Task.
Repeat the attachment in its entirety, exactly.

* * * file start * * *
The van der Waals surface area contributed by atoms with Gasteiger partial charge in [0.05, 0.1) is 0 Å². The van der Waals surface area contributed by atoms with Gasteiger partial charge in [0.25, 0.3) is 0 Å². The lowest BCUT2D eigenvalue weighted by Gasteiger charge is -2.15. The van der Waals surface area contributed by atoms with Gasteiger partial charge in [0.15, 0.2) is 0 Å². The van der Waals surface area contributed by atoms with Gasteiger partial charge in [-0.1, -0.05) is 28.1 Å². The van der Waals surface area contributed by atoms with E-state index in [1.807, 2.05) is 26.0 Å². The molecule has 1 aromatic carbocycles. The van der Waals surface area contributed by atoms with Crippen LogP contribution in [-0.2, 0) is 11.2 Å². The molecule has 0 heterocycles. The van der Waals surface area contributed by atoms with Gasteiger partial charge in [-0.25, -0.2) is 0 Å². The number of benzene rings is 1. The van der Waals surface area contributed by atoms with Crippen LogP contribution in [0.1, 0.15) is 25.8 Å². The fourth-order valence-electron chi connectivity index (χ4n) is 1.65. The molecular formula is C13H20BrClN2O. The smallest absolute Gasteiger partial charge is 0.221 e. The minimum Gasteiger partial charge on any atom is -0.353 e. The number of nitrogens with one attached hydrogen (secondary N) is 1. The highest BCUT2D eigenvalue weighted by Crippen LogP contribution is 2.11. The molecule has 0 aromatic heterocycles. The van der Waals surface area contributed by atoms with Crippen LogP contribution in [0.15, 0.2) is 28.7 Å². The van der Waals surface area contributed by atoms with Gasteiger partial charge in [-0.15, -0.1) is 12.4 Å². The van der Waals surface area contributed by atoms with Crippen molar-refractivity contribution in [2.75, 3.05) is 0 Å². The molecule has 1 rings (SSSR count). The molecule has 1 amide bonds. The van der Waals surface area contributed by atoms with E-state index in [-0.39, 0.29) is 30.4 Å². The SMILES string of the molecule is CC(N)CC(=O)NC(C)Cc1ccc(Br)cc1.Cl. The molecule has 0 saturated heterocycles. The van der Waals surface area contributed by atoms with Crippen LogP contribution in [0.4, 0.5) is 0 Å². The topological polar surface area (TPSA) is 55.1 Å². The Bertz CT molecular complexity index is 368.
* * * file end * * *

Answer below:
The van der Waals surface area contributed by atoms with Gasteiger partial charge in [0.05, 0.1) is 0 Å². The van der Waals surface area contributed by atoms with Gasteiger partial charge in [0.25, 0.3) is 0 Å². The lowest BCUT2D eigenvalue weighted by Gasteiger charge is -2.15. The van der Waals surface area contributed by atoms with Gasteiger partial charge in [0.15, 0.2) is 0 Å². The van der Waals surface area contributed by atoms with Gasteiger partial charge in [-0.1, -0.05) is 28.1 Å². The van der Waals surface area contributed by atoms with E-state index in [1.807, 2.05) is 26.0 Å². The molecule has 1 aromatic carbocycles. The van der Waals surface area contributed by atoms with Crippen LogP contribution in [-0.2, 0) is 11.2 Å². The molecule has 0 heterocycles. The van der Waals surface area contributed by atoms with Gasteiger partial charge in [-0.25, -0.2) is 0 Å². The number of benzene rings is 1. The van der Waals surface area contributed by atoms with Crippen LogP contribution in [0.1, 0.15) is 25.8 Å². The fourth-order valence-electron chi connectivity index (χ4n) is 1.65. The molecular formula is C13H20BrClN2O. The smallest absolute Gasteiger partial charge is 0.221 e. The minimum Gasteiger partial charge on any atom is -0.353 e. The number of nitrogens with one attached hydrogen (secondary N) is 1. The highest BCUT2D eigenvalue weighted by Crippen LogP contribution is 2.11. The molecule has 0 aromatic heterocycles. The van der Waals surface area contributed by atoms with Crippen LogP contribution in [0.15, 0.2) is 28.7 Å². The van der Waals surface area contributed by atoms with Gasteiger partial charge in [-0.15, -0.1) is 12.4 Å². The van der Waals surface area contributed by atoms with Crippen molar-refractivity contribution in [2.75, 3.05) is 0 Å². The molecule has 1 rings (SSSR count). The molecule has 1 amide bonds. The van der Waals surface area contributed by atoms with E-state index in [-0.39, 0.29) is 30.4 Å². The SMILES string of the molecule is CC(N)CC(=O)NC(C)Cc1ccc(Br)cc1.Cl. The molecule has 0 saturated heterocycles. The van der Waals surface area contributed by atoms with Crippen LogP contribution in [0.4, 0.5) is 0 Å². The topological polar surface area (TPSA) is 55.1 Å². The Bertz CT molecular complexity index is 368.